Lessons for Democracy from El Salvador and Brazil

Our current democratic crisis has brought about the use of populism as a pejorative term. This is a product of scholars, political pundits and politicians conforming and propagating a nonpolitical form of democracy that leaves no room for citizens and their political movements to stake a popular claim upon their political system. There are many inherent dangers of using populism pejoratively and simply assuming that populism is anti-democratic. Populists are often in the social zeitgeist and rearticulate important and relevant grievances that should not and cannot be ignored. Though Bolsonaro exhibits many unfavorable traits, the main issue that propelled him to power, widespread corruption by government officials and the country’s worst recorded recession, were the result of political issues that many countries face.

To counteract the populist appeal, the politics of recognition must be taken seriously by political parties. According to Dr. Cynthia J. Arnson, populism emerges when there are crises of representation.(2) The catalyst to our current populism is the failure of The Third Way in the West and in Latin America, due to the dismissal of political struggle and participation. Third Way politicians took voters for granted, saw the state’s main role as a firm whose primary purpose was simply management, and politics were treated and dealt with as technical issues best left to experts.

In the 1980s and 1990s liberal democracy spread to most of the world. El Salvador enacted their new Constitution in 1983 following a succession of military juntas; Brazil ratified its new post-dictatorship Constitution in 1988. These liberal constitutions use the United States’ checks and balances between the three branches of government as a model for stable governance. However, the current presidents of El Salvador and Brazil, and the implementation of their populist Mano/Mão Dura policies are a clear example of the fragility of governance that relies upon institutional accountability and the spirit of liberalism in protecting the newly-acquired constitutional order.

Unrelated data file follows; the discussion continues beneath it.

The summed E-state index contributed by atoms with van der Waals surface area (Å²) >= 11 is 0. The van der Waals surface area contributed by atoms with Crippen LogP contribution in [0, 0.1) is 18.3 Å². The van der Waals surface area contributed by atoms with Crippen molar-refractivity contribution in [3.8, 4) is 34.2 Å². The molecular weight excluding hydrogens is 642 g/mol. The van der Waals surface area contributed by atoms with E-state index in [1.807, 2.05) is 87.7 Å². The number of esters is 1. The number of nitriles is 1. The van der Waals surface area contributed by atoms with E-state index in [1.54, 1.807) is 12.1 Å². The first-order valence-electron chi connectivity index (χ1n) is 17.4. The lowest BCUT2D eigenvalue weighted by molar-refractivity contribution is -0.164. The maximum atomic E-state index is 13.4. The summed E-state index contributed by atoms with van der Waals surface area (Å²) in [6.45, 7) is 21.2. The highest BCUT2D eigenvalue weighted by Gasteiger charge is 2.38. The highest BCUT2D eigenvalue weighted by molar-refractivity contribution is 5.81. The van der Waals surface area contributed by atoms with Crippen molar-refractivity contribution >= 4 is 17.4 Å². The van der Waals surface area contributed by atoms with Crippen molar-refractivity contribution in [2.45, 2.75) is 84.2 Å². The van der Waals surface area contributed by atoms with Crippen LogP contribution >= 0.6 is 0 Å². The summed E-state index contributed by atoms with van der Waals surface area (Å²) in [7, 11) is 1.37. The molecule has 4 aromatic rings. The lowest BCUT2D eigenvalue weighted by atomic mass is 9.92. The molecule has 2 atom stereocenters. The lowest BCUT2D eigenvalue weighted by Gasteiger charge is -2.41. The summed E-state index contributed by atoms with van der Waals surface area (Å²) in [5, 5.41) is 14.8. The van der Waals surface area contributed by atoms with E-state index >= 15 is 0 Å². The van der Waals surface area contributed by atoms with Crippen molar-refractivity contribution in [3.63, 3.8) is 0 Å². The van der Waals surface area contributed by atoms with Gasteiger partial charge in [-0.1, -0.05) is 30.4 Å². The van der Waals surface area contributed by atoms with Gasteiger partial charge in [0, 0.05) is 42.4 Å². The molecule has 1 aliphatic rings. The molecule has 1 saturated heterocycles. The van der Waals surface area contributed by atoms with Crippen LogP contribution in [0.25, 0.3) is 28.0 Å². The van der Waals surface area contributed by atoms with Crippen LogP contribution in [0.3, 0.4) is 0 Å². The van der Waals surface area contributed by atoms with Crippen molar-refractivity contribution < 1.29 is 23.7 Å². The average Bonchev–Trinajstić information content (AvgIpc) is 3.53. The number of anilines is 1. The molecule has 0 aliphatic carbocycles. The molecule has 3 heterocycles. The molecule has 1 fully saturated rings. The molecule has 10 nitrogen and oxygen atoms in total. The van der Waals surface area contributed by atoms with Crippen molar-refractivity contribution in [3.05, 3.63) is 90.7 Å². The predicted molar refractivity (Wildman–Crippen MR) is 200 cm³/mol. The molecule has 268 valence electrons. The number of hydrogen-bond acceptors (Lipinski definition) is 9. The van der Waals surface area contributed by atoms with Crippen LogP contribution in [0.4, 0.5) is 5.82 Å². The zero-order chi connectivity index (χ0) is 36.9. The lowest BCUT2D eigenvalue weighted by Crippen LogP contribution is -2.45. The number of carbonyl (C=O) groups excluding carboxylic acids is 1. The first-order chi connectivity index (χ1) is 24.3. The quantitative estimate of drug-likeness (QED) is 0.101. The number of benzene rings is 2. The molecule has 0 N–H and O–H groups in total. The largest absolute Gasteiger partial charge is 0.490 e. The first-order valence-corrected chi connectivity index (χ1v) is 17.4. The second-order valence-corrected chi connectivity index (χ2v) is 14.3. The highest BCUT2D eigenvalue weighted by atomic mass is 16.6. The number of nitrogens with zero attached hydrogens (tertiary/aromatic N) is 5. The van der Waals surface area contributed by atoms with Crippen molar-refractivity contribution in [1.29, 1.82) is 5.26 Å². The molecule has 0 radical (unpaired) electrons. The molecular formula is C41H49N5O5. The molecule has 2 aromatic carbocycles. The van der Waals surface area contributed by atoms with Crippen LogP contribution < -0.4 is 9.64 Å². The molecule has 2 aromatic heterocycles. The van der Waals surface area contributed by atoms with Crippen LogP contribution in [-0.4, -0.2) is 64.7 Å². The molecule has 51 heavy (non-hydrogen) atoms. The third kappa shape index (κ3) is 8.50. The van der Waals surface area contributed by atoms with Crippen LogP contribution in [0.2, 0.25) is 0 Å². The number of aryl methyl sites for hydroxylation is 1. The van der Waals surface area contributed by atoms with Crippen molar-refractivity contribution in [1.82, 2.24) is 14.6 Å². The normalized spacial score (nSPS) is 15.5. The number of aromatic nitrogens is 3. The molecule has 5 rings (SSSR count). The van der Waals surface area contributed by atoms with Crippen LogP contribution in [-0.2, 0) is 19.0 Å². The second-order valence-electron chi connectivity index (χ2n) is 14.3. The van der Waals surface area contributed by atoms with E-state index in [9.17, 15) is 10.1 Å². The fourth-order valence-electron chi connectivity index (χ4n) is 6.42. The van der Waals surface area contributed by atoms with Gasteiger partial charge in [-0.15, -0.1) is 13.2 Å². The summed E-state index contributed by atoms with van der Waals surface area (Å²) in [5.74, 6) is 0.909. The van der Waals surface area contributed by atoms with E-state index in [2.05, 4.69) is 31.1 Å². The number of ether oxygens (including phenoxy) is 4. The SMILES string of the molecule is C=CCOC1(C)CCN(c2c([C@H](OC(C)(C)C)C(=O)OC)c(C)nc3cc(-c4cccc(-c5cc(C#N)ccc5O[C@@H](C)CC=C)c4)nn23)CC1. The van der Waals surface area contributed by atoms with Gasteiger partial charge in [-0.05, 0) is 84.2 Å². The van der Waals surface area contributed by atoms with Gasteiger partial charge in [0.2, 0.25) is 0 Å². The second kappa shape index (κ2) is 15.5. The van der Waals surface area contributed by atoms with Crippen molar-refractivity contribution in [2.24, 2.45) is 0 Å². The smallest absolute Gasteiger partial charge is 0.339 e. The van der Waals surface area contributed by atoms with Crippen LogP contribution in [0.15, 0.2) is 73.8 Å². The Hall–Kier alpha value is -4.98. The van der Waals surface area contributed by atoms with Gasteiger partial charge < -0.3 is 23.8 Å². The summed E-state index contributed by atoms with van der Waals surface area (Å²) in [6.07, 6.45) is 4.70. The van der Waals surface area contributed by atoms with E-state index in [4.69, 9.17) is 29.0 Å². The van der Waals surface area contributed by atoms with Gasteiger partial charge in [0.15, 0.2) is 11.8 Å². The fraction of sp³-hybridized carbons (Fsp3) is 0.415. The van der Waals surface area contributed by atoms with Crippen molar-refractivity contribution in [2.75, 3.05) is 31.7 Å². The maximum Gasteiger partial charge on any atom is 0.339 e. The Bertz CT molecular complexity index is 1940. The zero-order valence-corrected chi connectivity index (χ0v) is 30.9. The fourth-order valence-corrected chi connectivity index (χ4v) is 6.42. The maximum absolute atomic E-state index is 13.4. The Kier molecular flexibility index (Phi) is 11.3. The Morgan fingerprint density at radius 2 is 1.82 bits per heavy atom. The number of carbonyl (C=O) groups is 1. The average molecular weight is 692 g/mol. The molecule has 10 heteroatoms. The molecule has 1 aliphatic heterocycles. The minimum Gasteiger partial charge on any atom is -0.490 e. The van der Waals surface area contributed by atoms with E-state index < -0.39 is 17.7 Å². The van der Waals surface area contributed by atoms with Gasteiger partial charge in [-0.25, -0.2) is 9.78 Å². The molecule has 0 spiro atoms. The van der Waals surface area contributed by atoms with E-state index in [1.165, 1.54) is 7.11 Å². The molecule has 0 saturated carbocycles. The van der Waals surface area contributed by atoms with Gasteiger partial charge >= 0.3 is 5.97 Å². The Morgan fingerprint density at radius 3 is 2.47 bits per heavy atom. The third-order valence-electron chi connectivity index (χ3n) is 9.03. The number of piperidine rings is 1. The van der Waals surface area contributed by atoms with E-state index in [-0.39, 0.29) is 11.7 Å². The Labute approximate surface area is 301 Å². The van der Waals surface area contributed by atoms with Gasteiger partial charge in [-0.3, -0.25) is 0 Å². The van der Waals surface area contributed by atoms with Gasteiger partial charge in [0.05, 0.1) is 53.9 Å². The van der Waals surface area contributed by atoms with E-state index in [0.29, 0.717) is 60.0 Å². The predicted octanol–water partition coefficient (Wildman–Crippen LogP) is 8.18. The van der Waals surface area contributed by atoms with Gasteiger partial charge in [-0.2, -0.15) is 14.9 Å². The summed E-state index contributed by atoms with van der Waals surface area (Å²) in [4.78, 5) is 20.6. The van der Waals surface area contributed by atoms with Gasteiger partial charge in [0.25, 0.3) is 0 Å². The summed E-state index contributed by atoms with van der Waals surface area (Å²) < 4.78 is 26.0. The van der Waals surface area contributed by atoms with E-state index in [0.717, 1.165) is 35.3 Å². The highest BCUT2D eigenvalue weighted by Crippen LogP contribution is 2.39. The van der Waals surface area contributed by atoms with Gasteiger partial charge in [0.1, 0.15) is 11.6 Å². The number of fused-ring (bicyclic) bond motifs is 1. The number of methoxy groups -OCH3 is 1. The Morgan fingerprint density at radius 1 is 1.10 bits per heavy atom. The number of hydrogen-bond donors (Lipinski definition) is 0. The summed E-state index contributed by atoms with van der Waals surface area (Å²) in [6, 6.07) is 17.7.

From a global perspective, some have attributed the weakening of mainstream political parties and the erosion of institutions and liberalism to policies undertaken by Third Way center-left and center-right governments in democratic countries like the United States and Europe, that have subsequently been adopted by other democracies around the world. However, even if some of these liberal projects were transformative, like the grassroots movement that powered the PT in Brazil and the strong ARENA and FMLN bipartisanship in postwar El Salvador, the hegemonic parties that followed were unable to create policies that consistently met the needs and demands of their citizenry. Today, these traditional parties are seen by many voters as ineffective and corrupt. This disenchantment with established “old guard” party politics has provided the foundations for populist leaders like Bukele and Bolsonaro to run as outsiders supported by non-traditional political organizations.